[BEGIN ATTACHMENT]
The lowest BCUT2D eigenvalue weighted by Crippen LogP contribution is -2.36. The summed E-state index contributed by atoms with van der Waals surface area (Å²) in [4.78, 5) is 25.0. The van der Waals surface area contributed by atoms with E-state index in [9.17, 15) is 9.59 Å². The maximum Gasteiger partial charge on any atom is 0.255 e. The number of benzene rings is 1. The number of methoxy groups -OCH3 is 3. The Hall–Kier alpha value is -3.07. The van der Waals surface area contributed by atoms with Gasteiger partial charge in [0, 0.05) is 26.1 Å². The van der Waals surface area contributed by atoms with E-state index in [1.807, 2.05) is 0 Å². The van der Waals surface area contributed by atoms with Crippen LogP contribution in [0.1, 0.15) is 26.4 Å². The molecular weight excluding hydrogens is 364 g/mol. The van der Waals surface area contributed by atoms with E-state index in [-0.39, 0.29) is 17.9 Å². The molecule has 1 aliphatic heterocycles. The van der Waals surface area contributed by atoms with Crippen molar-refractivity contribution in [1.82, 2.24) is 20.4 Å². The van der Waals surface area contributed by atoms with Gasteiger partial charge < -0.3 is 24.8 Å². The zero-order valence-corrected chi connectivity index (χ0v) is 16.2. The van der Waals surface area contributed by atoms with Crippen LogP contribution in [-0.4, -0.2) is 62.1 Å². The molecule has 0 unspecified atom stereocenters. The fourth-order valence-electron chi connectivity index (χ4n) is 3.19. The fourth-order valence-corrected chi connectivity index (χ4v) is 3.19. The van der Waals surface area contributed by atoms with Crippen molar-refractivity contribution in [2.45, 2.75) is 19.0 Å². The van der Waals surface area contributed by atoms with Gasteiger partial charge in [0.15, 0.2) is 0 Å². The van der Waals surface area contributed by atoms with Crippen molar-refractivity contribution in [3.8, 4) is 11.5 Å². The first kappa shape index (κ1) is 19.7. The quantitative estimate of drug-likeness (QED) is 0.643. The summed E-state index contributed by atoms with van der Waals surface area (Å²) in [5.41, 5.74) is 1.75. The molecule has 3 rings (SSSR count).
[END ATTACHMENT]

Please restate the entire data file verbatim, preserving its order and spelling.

The lowest BCUT2D eigenvalue weighted by Crippen LogP contribution is -2.36. The summed E-state index contributed by atoms with van der Waals surface area (Å²) in [4.78, 5) is 25.0. The van der Waals surface area contributed by atoms with E-state index in [9.17, 15) is 9.59 Å². The maximum Gasteiger partial charge on any atom is 0.255 e. The number of benzene rings is 1. The number of methoxy groups -OCH3 is 3. The Hall–Kier alpha value is -3.07. The van der Waals surface area contributed by atoms with Gasteiger partial charge in [0, 0.05) is 26.1 Å². The van der Waals surface area contributed by atoms with E-state index in [1.807, 2.05) is 0 Å². The van der Waals surface area contributed by atoms with Crippen LogP contribution in [0.1, 0.15) is 26.4 Å². The molecular weight excluding hydrogens is 364 g/mol. The van der Waals surface area contributed by atoms with E-state index in [-0.39, 0.29) is 17.9 Å². The molecule has 1 aliphatic heterocycles. The van der Waals surface area contributed by atoms with Crippen molar-refractivity contribution in [1.82, 2.24) is 20.4 Å². The van der Waals surface area contributed by atoms with Gasteiger partial charge < -0.3 is 24.8 Å². The zero-order valence-corrected chi connectivity index (χ0v) is 16.2. The van der Waals surface area contributed by atoms with Crippen LogP contribution in [-0.4, -0.2) is 62.1 Å². The molecule has 0 unspecified atom stereocenters. The fourth-order valence-electron chi connectivity index (χ4n) is 3.19. The fourth-order valence-corrected chi connectivity index (χ4v) is 3.19. The van der Waals surface area contributed by atoms with Crippen molar-refractivity contribution in [2.45, 2.75) is 19.0 Å². The van der Waals surface area contributed by atoms with Gasteiger partial charge in [0.15, 0.2) is 0 Å². The van der Waals surface area contributed by atoms with Crippen molar-refractivity contribution in [3.8, 4) is 11.5 Å². The first kappa shape index (κ1) is 19.7. The quantitative estimate of drug-likeness (QED) is 0.643. The summed E-state index contributed by atoms with van der Waals surface area (Å²) in [5.41, 5.74) is 1.75. The molecule has 3 rings (SSSR count).